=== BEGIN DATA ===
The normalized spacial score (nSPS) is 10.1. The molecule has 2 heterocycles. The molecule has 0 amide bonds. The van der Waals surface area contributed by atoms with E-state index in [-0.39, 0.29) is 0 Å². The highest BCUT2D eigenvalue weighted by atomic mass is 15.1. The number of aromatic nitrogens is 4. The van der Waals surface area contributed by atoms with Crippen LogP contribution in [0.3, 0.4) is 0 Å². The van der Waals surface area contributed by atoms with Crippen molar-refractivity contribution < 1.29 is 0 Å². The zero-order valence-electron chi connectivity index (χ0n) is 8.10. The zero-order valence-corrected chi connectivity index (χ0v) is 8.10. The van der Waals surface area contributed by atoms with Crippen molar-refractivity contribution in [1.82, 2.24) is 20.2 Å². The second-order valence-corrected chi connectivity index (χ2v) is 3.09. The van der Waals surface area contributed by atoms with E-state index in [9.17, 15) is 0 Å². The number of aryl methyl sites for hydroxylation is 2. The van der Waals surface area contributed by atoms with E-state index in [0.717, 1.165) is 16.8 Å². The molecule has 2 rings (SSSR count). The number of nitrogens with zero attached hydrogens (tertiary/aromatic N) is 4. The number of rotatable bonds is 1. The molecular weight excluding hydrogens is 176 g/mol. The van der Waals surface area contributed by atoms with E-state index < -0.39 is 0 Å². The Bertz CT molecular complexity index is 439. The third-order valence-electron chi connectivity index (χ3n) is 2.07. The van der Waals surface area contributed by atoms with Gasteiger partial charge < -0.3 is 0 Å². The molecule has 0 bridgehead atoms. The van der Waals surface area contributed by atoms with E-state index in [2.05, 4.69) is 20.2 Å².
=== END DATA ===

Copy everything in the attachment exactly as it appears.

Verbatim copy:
The normalized spacial score (nSPS) is 10.1. The molecule has 2 heterocycles. The molecule has 0 amide bonds. The van der Waals surface area contributed by atoms with E-state index in [-0.39, 0.29) is 0 Å². The highest BCUT2D eigenvalue weighted by atomic mass is 15.1. The number of aromatic nitrogens is 4. The van der Waals surface area contributed by atoms with Crippen LogP contribution in [0.3, 0.4) is 0 Å². The van der Waals surface area contributed by atoms with Crippen molar-refractivity contribution < 1.29 is 0 Å². The zero-order valence-electron chi connectivity index (χ0n) is 8.10. The zero-order valence-corrected chi connectivity index (χ0v) is 8.10. The van der Waals surface area contributed by atoms with Crippen molar-refractivity contribution in [1.82, 2.24) is 20.2 Å². The second-order valence-corrected chi connectivity index (χ2v) is 3.09. The van der Waals surface area contributed by atoms with E-state index in [9.17, 15) is 0 Å². The number of aryl methyl sites for hydroxylation is 2. The van der Waals surface area contributed by atoms with E-state index in [0.717, 1.165) is 16.8 Å². The molecule has 2 rings (SSSR count). The number of nitrogens with zero attached hydrogens (tertiary/aromatic N) is 4. The number of rotatable bonds is 1. The molecular weight excluding hydrogens is 176 g/mol. The van der Waals surface area contributed by atoms with E-state index < -0.39 is 0 Å². The Bertz CT molecular complexity index is 439. The third-order valence-electron chi connectivity index (χ3n) is 2.07. The van der Waals surface area contributed by atoms with Gasteiger partial charge < -0.3 is 0 Å². The molecule has 0 bridgehead atoms. The van der Waals surface area contributed by atoms with E-state index in [2.05, 4.69) is 20.2 Å².